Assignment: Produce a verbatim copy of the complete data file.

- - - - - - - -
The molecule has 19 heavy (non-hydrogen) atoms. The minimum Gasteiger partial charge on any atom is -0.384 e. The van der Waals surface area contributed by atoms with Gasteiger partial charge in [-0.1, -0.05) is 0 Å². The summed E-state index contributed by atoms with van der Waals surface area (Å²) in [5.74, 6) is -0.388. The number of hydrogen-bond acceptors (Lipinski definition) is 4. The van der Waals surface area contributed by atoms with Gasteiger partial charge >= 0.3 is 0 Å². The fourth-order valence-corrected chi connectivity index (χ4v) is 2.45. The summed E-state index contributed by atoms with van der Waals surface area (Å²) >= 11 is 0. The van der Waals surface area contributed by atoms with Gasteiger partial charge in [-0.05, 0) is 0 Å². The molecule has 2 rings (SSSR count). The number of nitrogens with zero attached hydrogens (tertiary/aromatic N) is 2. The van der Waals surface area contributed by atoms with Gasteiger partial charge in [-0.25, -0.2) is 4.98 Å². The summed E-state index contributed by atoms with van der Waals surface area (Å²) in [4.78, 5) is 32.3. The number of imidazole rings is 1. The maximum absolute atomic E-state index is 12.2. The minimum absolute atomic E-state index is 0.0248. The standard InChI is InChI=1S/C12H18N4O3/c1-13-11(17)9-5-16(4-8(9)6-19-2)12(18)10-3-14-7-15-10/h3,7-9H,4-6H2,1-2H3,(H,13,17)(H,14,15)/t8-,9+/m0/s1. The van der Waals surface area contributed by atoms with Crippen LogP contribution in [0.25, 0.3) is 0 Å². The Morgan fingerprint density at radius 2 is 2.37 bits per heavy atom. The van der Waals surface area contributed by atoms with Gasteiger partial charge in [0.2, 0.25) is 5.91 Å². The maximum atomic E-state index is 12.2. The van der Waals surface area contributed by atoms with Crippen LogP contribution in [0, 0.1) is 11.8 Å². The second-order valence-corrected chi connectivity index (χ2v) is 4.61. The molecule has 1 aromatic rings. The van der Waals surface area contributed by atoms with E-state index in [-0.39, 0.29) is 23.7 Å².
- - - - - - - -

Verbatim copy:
The molecule has 19 heavy (non-hydrogen) atoms. The minimum Gasteiger partial charge on any atom is -0.384 e. The van der Waals surface area contributed by atoms with Gasteiger partial charge in [-0.1, -0.05) is 0 Å². The summed E-state index contributed by atoms with van der Waals surface area (Å²) in [5.74, 6) is -0.388. The number of hydrogen-bond acceptors (Lipinski definition) is 4. The van der Waals surface area contributed by atoms with Gasteiger partial charge >= 0.3 is 0 Å². The fourth-order valence-corrected chi connectivity index (χ4v) is 2.45. The summed E-state index contributed by atoms with van der Waals surface area (Å²) >= 11 is 0. The van der Waals surface area contributed by atoms with Gasteiger partial charge in [-0.05, 0) is 0 Å². The molecule has 2 rings (SSSR count). The number of nitrogens with zero attached hydrogens (tertiary/aromatic N) is 2. The van der Waals surface area contributed by atoms with Gasteiger partial charge in [-0.25, -0.2) is 4.98 Å². The summed E-state index contributed by atoms with van der Waals surface area (Å²) in [4.78, 5) is 32.3. The number of imidazole rings is 1. The maximum absolute atomic E-state index is 12.2. The minimum absolute atomic E-state index is 0.0248. The standard InChI is InChI=1S/C12H18N4O3/c1-13-11(17)9-5-16(4-8(9)6-19-2)12(18)10-3-14-7-15-10/h3,7-9H,4-6H2,1-2H3,(H,13,17)(H,14,15)/t8-,9+/m0/s1. The van der Waals surface area contributed by atoms with Crippen LogP contribution in [0.25, 0.3) is 0 Å². The Morgan fingerprint density at radius 2 is 2.37 bits per heavy atom. The van der Waals surface area contributed by atoms with Gasteiger partial charge in [0.2, 0.25) is 5.91 Å². The maximum atomic E-state index is 12.2. The van der Waals surface area contributed by atoms with Crippen LogP contribution in [0, 0.1) is 11.8 Å². The second-order valence-corrected chi connectivity index (χ2v) is 4.61. The molecule has 1 aromatic rings. The van der Waals surface area contributed by atoms with E-state index in [-0.39, 0.29) is 23.7 Å².